The second stage of the sample selection was random. The sampling plan asked for a random selection of seventh, eighth and ninth grade classrooms in the selected cities (represented 700 students each, 2,100 total). All samples were stratified to grade level (seventh, eighth and ninth grade), some additional to school type (academic, technical or vocational). The minimum core sample was randomly selected from among the seventh, eighth and ninth grade classrooms at the schools in the selected cities/towns or nations. A stratified multi-stage sampling procedure was used. First, a listing of all secondary educational schools of the selected cities was created. It included public and private schools, vocational, technical and academic schools. Then, a listing of all seventh, eighth and ninth grade classrooms that were in the institutions was constructed. The number of students drawn was proportional to the proportion of students in each school type. The achieved sample size of the merged ISRD-2 data set was 71,400 cases.

Time Method:    Cross-sectional

Weight:    The weight variables are PSWEIGHT and LMCITY-FWTOTST. Only 4 countries used weights. Some countries posted stratification weights instead of population weights. They helped to stratify but PSWEIGHT is not a variable that Stata used as a population weight.

Mode of Data Collection:    computer-assisted personal interview (CAPI), paper and pencil interview (PAPI)

Description of Variables:   

The data contain a total of 695 variables covering the following topics:

  • Social demographics include variables about age, gender, family composition, socio-economic status and education level.
  • Delinquent acts include variables about lifetime prevalence, current prevalence, frequency, the age of onset, the circumstances of the act, and social reactions to the offense of a number of different delinquent acts.
  • Theoretical variables include variables about relationships with parents, parental supervision, attachment to school, commitment to school, truancy and information on peers.
  • Victimization variables include variables about whether the respondent has ever been the victim of extortion, physical violence, theft, bullying and whether they reported offenses to police.
  • Lifestyle variables include variables about leisure occupations, friends of different religion or ethnic groups and number of delinquent friends.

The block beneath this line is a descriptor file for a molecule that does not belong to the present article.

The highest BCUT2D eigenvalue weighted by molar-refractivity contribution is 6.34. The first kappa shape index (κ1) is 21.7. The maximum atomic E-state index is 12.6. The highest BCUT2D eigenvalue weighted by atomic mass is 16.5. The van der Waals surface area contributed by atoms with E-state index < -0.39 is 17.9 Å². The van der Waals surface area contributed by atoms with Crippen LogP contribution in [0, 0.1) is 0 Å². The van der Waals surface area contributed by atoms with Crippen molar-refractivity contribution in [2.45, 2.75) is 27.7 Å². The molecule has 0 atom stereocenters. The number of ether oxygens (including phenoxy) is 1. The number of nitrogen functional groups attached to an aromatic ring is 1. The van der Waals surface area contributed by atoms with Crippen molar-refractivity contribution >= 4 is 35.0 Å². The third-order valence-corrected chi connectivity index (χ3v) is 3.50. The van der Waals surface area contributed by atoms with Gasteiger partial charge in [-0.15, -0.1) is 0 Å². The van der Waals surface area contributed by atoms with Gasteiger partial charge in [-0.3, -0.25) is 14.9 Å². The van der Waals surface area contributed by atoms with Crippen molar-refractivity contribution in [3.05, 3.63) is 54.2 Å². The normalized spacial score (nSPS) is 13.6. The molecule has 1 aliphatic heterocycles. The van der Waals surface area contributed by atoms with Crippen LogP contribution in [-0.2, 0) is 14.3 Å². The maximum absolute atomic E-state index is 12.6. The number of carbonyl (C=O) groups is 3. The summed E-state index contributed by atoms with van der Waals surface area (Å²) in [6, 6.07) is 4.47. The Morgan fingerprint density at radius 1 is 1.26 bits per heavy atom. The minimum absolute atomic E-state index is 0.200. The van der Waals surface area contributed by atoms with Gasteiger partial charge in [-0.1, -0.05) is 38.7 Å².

• Attitude toward violence variables include whether the respondent thought a bit of violence was fun, whether one needed to make use of force to be respected, whether they would attack someone if attacked first and whether they thought it is was normal that boys wanted to prove themselves in physical fights with others.
  • Grasmick self-control scale variables include items on impulsivity, risk seeking, self-centeredness and temper.
  • School context variables include what the respondents' school had to offer, what did school mean to respondent, and whether stealing, fighting, vandalism and drug use happened in school.
  • Life event variables include death or serious illness of parent/family member, parental conflicts and separation/divorce of parents.
  • Information on neighborhood variables include attachment, cohesion and disorganization of neighborhood.

Response Rates:    It was not possible to calculate very precise estimates of the overall school cooperation rate for the entire sample, but a rough estimate of the overall positive response rates of schools that participated in the total sample was about 74 percent. That combined with the noted overall very low parent or student nonresponse or refusal rates at less than five percent for the total sample (with the exceptions of the Czech Republic, Poland, Canada and the US), and it can be seen that the total ISRD-2 sample had a response rate of somewhere between 65 and 70 percent.

Presence of Common Scales:   

The Grasmick self-control scale: measured impulsivity, risk seeking, self-centeredness and temper.

Several Likert type scales were used.

Extent of Processing:   ICPSR data undergo a confidentiality review and are altered when necessary to limit the risk of disclosure. ICPSR also routinely creates ready-to-go data files along with setups in the major statistical software formats as well as standard codebooks to accompany the data. In addition to these procedures, ICPSR performed the following processing steps for this data collection:

  • Standardized missing values.
  • Checked for undocumented or out-of-range codes.

Restrictions: These data are freely available.

Version(s)

Original ICPSR Release:   2015-01-09